Traditionally Spain has been one of the less enthusiastic jurisdiction when it comes to recognizing compensation for personal injury and death, such that certain concepts such as loss of profits or moral damages recoverable in other jurisdictions, have generally been under-compensated.
Although the entry into force of the updated RTA Schedule of 2015 was intended to resolve some of these shortcomings, the truth is that the fight for an increase in compensation has moved to other areas such as medical negligence or to injuries connected to air transport, that occupies us here.
Thus, where there is a plane crash with injured passengers and crew, the absence of guidelines fixing the potential compensations for those injuries leads the parties to maintain arguments that are totally irreconcilable under Spanish law. In this way, the victims (or their heirs) ask for millions of Euros in compensation, sums far removed from our legal reality. For their part, the airlines (or their insurers) try to apply the RTA Schedules, which would provide predictability and equality amongst victims of a car crash with those of any other type of crash. This discussion has been recurring for several decades now and, in fact, just a few weeks ago, possibly what could be considered as the penultimate battle, was fought.
On 17th May 2019, Judgement 269/2019 was issued by the Supreme Court in relation to the tragic air crash of flight 5022 of SPANAIR of 20th August 2008.
Thus, the procedural precedent of the aforementioned judgment of the Supreme Court is the claim filed by the heirs of one of the deceased passengers of that fateful flight against MAPFRE GLOBAL RISK as insurer of the airline SPANAIR. The Claimants requested the following compensation:
- XDR 250,000 (approximately € 235,632.50) to be distributed among the three claimants (parents and sister) for the strict liability of SPANAIR;
- € 1,000,000 for each parent of the deceased due to the negligent responsibility of SPANAIR, and.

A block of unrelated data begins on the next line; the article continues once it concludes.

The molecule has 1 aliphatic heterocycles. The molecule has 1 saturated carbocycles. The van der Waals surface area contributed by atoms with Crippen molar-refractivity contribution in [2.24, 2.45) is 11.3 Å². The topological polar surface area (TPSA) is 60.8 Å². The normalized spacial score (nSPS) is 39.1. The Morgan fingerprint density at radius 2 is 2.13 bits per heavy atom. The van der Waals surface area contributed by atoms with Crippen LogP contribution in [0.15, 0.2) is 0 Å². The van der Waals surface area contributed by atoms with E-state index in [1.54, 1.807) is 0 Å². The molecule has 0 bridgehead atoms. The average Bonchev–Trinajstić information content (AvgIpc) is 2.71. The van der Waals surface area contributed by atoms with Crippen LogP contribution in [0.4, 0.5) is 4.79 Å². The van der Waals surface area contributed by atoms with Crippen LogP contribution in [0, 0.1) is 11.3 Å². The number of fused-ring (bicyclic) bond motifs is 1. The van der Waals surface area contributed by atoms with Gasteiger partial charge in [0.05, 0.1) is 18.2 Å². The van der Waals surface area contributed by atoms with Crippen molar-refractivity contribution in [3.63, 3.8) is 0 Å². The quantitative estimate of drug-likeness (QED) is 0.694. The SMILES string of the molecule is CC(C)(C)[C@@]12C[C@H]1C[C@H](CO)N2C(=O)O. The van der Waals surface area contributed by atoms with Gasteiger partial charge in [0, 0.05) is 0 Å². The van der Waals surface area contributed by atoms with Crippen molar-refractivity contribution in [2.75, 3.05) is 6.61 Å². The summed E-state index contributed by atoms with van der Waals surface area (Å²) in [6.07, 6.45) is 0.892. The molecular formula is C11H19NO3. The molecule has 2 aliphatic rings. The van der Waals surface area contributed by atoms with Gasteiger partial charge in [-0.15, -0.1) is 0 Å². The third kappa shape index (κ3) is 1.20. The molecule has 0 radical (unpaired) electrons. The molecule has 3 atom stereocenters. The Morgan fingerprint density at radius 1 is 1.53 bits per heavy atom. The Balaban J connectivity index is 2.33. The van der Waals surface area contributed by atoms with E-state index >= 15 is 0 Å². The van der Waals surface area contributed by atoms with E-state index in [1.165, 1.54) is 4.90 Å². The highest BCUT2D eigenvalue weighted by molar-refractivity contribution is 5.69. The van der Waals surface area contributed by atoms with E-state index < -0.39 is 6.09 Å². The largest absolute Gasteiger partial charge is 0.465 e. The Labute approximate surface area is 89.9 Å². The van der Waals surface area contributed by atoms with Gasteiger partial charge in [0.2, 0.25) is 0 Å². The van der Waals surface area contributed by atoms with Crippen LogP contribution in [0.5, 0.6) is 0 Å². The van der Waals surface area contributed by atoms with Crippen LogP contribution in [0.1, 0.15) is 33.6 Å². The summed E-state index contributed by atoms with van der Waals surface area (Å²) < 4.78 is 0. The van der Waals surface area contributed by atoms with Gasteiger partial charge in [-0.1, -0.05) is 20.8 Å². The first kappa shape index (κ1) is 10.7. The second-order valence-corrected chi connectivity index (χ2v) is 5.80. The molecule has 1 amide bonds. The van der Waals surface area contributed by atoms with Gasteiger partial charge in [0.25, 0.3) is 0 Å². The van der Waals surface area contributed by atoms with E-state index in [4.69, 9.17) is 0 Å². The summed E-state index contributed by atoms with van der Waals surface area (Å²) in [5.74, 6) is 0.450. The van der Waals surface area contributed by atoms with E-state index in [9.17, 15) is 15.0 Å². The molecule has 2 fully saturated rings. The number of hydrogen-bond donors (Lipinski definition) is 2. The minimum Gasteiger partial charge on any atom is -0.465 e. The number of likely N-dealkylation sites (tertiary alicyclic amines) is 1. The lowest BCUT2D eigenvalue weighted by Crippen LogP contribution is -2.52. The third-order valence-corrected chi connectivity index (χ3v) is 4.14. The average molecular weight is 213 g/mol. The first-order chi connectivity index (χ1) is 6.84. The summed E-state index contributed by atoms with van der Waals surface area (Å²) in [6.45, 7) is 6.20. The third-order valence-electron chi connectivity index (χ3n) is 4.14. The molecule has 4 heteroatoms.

- € 500,000 for the sister of the deceased due to the negligent responsibility of SPANAIR.
For its part, MAPFRE GLOBAL RISKS argued before the Commercial Court of Barcelona that liability be limited to the relevant RTA Schedule increased by 20%, taking into account "the tragic circumstances of this accident and taking into account the safety bonus" expected by the Air transport users.
The Commercial Court of Barcelona agreed with MAPFRE GLOBAL RISKS and fixed the compensation with reference to the RTA Schedule. But added a 50% uplift and not the 20% uplift sought but MAPFRE GLOBAL RISKS. In this way, the judge awarded the parents of the deceased € 74,495.36. Similarly, and despite the fact that the RTA Schedule only provided for compensation in favor of siblings in certain circumstances, in this particular case the compensation of € 20,000 was granted to the deceased's sister, taking into account the specific circumstances of the case – cohabitation with the deceased, etc.
The Commercial Court Judgment was appealed by the Claimants and by MAPFRE GLOBAL RISKS, each party reiterating its claims and arguments. Thus, the Appeal Court of Barcelona, partially accepted the claim of the Claimants, and increased the compensation to € 235,632.50 to be distributed among the three heirs, and thereby not applying the RTA Schedule as a guide to compensation.
The Judgment of the Appeal Court was again appealed by the Claimants and by MAPFRE GLOBAL RISKS before the Supreme Court. The Claimants insisting (basically) on higher compensation and MAPFRE GLOBAL RISKS insisting (basically) on the application of the RTA Schedule.
On 17th May 2019, the judgment of the Supreme Court in which both appeals were resolved was finally published. Without intending here to go into depth in the legal analysis of the judgment, the Supreme Court rejected the Claimants' appeal and partially accepted that of MAPFRE GLOBAL RISKS based on three core arguments:
- That the fact that the Montreal Convention does not establish indemnity limits in case of death does not mean that any amount can be claimed;
- That it is irrelevant that other legal systems grant more substantial indemnities, in as much as the compensations claimed are otherwise disproportionate in the context of the compensations granted in similar cases in Spain, and
- That the tragic death of a loved one is always irreparable, but this does not justify limitless compensation. Particularly if what is requested in this case, is compared with what occurs in similar cases.
Therefore, the Supreme Court Chamber opted to return to the interpretative criterion of the Commercial Court of Barcelona and reduce the indemnities given by the Appeal Court of Barcelona.
In this way, the Supreme Court reiterates the doctrine that had already been followed in previous judgments: that the RTA Schedule can be used as a starting point guideline to assess compensation for death or personal injury in other areas beyond road traffic accidents.
Further, and with respect to the particular case of aviation accidents, the Supreme Court confirms that certain recurring arguments, such as the added bonus of suffering or the existence of more generous legal systems, are not in themselves sufficient to seek disproportionate compensation in the context of our legal system.